[tor-dev] A proposal to phase out CAPTCHAs for BridgeDB

Cecylia Bocovich cohosh at torproject.org
Thu Jul 29 20:46:37 UTC 2021

Hi everyone,

We've been working on improving the usability of BridgeDB lately, and
our CAPTCHAs have been a constant thorny problem. They are not
accessible for blind users [0]. We've gotten many complaints over the
years that they are hard to use [1], I'm sure Gus and the community team
members can vent about the impact they've had on users.

We even have some evidence that bots have been able to enumerate our
CAPTCHAs just fine [2]. There are other anti-enumeration defences on
BridgeDB that are perhaps more useful including:
- partitioning bridges into buckets based on IP subnet: A user who
requests bridges from a single IP address or multiple IP addresses from
the same subnet won't be able to see every bridge.
- time-locking access to bridges: The set of bridges that BridgeDB
distributes to users during a single time period is locked to a small
number. Repeated requests for bridges during that time period will
return the same 3 bridges to the user.
We haven't done a lot of experimenting with tuning these parameters to
slow bridge enumeration attempts.

For the most part, on the country level, censors that are willing to put
the effort into blocking BridgeDB bridges seem to be pretty effective at
it regardless of CAPTCHAs. The GFW blocked all of the new bridges from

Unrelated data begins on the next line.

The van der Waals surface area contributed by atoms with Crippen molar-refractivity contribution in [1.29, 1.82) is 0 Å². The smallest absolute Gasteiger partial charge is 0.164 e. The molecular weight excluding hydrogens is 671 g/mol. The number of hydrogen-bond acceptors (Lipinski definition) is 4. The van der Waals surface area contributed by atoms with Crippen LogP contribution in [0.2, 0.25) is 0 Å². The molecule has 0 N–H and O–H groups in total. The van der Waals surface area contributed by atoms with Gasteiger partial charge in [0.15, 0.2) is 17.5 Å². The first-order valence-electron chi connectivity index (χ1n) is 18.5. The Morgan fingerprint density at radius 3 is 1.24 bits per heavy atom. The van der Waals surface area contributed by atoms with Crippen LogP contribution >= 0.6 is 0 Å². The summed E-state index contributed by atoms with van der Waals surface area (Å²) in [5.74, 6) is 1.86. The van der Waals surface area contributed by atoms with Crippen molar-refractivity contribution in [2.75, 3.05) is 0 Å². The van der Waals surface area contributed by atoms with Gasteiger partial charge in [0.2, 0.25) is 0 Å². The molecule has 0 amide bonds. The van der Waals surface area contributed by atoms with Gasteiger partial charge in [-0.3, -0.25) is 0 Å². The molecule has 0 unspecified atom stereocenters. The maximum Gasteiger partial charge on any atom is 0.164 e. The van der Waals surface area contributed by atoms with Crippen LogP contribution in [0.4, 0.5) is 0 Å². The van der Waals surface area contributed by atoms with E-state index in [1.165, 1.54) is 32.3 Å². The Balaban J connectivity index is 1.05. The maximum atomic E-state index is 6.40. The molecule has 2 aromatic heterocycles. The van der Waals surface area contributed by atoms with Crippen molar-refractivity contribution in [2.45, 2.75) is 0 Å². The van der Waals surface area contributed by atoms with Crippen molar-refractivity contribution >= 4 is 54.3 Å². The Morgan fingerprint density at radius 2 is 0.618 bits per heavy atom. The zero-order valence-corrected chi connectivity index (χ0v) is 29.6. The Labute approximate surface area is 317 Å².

our 2019 bridge campaign in less than a month [3]. There was a recent
case of censorship in Belarus where state censors blocked all of
BridgeDB's email distributed bridges, but weren't able to enumerate
bridges distributed over Moat or HTTPS [4]. It's possible that that
CAPTCHAs were the reason behind this, but it's hard to know for sure.

I would like to propose that we remove the CAPTCHAs from BridgeDB
entirely, but I'd like to know whether there is research out there
*specifically that fits with the anti-censorship context* showing that
these CAPTCHAs are actually doing useful work to prevent Bridge
enumeration. But, even if the CAPTCHAs are preventing a small number of
censors from enumerating more bridges, is the usability impact worth
what marginal benefit we get from it?

Options for how to move forward:

Option 1: Just remove the CAPTCHAs already!

    We're tired of waiting and just want our bridges.

Option 2: Do some science?

    We could make a new distribution bucket in BridgeDB that distributes
bridges through Moat without a CAPTCHA and have new versions of Tor
Browser pull from this bucket. We can watch and perform measurements in
places we know enumeration attempts have occurred in the past and see
whether these bridges are enumerated more quickly and more completely
than the old-school Moat bucket.

Option 3: Keep doing what we're doing but try to make the CAPTCHAs more

    This is the work we've had planned, but will only get us so far.

Endpoint enumeration is a tricky topic and we do have some other
alternatives in the pipeline. Conjure is more of a "blocking resistance
through collateral damage" approach that's somewhat similar to domain
fronting [5]. We've been looking at and hope to do more work in the
future on reputation-based bridge distribution [6]. I see these as more
promising than CAPTCHAs in the long run, and CAPTCHA-less BridgeDB
bridges seem to still fill a need that built-in bridges and private
bridges don't fill.

I'd appreciate any thoughts, comments, or experiences others have!


[5] https://gitlab.torproject.org/tpo/anti-censorship/team/-/issues/9

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